No, I understood it as you meant it, and still thought it was a horrible thing to say, the kind of stuff that generally speaking backfires. You can hardly hop on a soapbox, say how some people just don’t get it, finish with such a statement and not come off across as ignorant yourself.
I also mentioned “waiting until” they were dead and gone, I’m not advocating murder, just a morbid kind of patience.
And yeah it is a horrible thing to say
Karma is a Goddess.
really though, the industry is falling over rightly so. I mean f****- I understand alot of people liking one thing, but they really don’t know any better I suppose. don’t get me wrong, i don’t hate on a guy who is making music and people are buying because for some odd reason they think its great, look at richy hawtin. who am i to diss on a bunch of turtle neck wearing snot nosed nazis who like his shit? thats what they are into, and he has a demographic to fulfill ! sorry if i dissed anybody, but thats how i feel. can’t stand the hmppphh-tsa-see with nothing behind it. really boring minimal dookie. thats art though. but the point is the industry had its place… but there are a lot of people who still make millions and persevere through piracy. don’t hate them! its just technology biting us back in the ass. we cant deny our own monster, it’s taken a life of it’s own. as soon as a person hands it over to another with rights even though you made the shit, you’re f****ed. that’s your own fault. it’s about being independent and gaining base! if people love you, you will make money at what you do the way you do it! it’s about leasing out rights. renting out. im a “poor artist”, yet I made 15k in two months as a student doing audio for major players, doing what they wanted. as a musician I bring this up because as far as anybody on this board is concerned, were just worried about our livelihood. or else we wouldn’t bitch about it. we would just be secure and shut up. its all just a big old hustle. the music doesn’t even matter. its all translated into dollars for everybody on all ends. cant deny that. as far as being creative? well thats left to people who are good at selling themselves. i think right now is the perfect opportunity to purge a dry spell of the industry. when they die its in our hands as musicians to try and thrive one way or another. screw people and downloading mp3’s. so what? give your shit away if you wanna get known. people love free stuff, and often its sufficiant enough to stirr up a buzz. if they like you they will support you. its a proven fact. you don’t even have to be good at this! look at the cream. these guys pump out tracks that are less than standard fare and make millions- and this is after piracy- still eating fat regardless. its in the attitude and the strive. if you wanna make money making music you might as well just become a business man instead. thats where I hate the deal.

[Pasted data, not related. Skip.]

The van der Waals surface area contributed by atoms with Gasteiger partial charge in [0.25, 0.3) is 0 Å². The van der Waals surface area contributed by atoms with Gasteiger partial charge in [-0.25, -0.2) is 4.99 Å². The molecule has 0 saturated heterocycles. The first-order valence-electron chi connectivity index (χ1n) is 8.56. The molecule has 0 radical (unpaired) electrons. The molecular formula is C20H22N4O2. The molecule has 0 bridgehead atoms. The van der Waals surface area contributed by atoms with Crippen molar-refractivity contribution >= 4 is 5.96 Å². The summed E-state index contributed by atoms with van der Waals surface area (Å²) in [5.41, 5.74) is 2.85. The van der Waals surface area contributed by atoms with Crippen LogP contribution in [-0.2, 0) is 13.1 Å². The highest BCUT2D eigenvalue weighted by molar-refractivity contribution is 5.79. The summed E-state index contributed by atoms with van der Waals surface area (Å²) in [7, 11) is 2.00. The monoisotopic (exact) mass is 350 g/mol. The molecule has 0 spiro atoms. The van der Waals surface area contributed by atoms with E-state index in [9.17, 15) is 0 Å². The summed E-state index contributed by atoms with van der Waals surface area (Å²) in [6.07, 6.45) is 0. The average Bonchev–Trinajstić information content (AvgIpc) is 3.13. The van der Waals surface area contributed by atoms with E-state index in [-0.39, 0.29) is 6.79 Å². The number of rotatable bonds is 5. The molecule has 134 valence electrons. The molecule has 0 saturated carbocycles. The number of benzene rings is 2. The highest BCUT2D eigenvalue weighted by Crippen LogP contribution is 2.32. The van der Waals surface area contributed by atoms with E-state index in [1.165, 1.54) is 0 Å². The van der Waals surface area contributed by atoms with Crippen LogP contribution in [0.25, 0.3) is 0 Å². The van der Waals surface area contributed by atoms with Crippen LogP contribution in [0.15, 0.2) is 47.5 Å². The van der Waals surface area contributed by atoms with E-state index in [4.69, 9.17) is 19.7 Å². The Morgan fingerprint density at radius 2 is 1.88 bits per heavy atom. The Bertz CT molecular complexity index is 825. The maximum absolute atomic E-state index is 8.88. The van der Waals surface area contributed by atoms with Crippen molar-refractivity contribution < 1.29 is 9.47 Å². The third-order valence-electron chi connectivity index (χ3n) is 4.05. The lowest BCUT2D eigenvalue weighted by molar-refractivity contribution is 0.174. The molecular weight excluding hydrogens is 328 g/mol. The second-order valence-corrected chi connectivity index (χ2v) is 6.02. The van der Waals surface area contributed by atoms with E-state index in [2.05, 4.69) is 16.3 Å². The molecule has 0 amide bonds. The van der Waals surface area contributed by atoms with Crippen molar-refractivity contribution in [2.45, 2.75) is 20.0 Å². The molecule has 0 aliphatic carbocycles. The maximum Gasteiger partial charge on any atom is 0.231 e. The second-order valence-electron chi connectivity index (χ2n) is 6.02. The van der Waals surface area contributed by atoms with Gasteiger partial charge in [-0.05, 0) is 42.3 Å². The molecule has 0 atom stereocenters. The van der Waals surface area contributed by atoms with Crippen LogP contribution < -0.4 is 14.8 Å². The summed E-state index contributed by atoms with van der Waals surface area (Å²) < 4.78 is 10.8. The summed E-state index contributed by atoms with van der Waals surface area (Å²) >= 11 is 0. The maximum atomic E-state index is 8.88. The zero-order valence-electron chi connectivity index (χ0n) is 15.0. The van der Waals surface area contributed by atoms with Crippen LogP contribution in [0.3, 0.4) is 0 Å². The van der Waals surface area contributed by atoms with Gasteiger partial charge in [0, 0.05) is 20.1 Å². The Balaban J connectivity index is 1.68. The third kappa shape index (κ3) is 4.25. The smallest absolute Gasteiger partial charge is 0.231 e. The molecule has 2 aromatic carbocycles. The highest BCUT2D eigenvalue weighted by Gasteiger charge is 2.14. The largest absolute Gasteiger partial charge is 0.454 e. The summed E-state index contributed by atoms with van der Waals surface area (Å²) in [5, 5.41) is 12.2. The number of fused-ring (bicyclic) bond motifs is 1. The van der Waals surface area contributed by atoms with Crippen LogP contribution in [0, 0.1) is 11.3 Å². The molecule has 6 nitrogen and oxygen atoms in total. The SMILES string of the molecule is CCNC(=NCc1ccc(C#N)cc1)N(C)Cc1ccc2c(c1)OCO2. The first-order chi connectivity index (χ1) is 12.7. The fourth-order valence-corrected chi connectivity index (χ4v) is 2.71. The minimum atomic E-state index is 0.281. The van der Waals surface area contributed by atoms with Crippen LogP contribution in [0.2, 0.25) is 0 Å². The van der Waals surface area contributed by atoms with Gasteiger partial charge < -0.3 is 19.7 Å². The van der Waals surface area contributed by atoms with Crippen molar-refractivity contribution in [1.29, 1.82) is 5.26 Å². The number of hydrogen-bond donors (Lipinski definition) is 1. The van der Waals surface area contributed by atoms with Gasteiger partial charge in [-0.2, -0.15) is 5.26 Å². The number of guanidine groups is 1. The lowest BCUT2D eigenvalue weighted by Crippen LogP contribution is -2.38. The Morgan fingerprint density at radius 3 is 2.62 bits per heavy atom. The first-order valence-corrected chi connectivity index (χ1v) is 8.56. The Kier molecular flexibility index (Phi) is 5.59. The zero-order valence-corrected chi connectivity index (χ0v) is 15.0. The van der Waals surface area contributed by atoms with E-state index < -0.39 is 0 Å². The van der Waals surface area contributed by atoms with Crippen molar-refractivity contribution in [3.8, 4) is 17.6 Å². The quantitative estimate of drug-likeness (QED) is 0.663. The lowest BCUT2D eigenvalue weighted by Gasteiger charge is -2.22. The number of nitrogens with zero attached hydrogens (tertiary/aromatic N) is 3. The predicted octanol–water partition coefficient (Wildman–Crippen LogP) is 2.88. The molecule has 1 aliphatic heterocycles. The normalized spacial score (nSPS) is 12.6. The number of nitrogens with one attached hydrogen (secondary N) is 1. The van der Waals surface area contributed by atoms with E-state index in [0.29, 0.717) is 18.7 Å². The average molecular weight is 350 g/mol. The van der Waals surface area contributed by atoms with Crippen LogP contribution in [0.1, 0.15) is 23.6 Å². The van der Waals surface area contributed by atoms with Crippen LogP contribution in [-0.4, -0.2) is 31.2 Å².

I agree Louis, money making and music making don’t equate to each other. The more we realise these are completely separate the better.
I think there are many young people, like myself once, who get into all of this because they think that is how they can make money. These point have to be faced:
- Your talent or unique perspective on culture is not economically viable.
- If you need income then you need to skill/experience yourself in a “related area” to your creative interest, but not with music composition.
- Don’t secretly hope you can turn this into your day job. You can’t. You can only hope for a day job that is related in some degree to your core passion. This is not the fault of your passion, rather, it is the fault of an economic system chosen by an elite who are into corrupted self-oppression.
- In the extremely unlikely event you derive commercial sustainability from music composition then it certainly will not make you happy, it will not bring personal fulfillment, it will not solve any deep personal issues you have with yourself or the people in your life.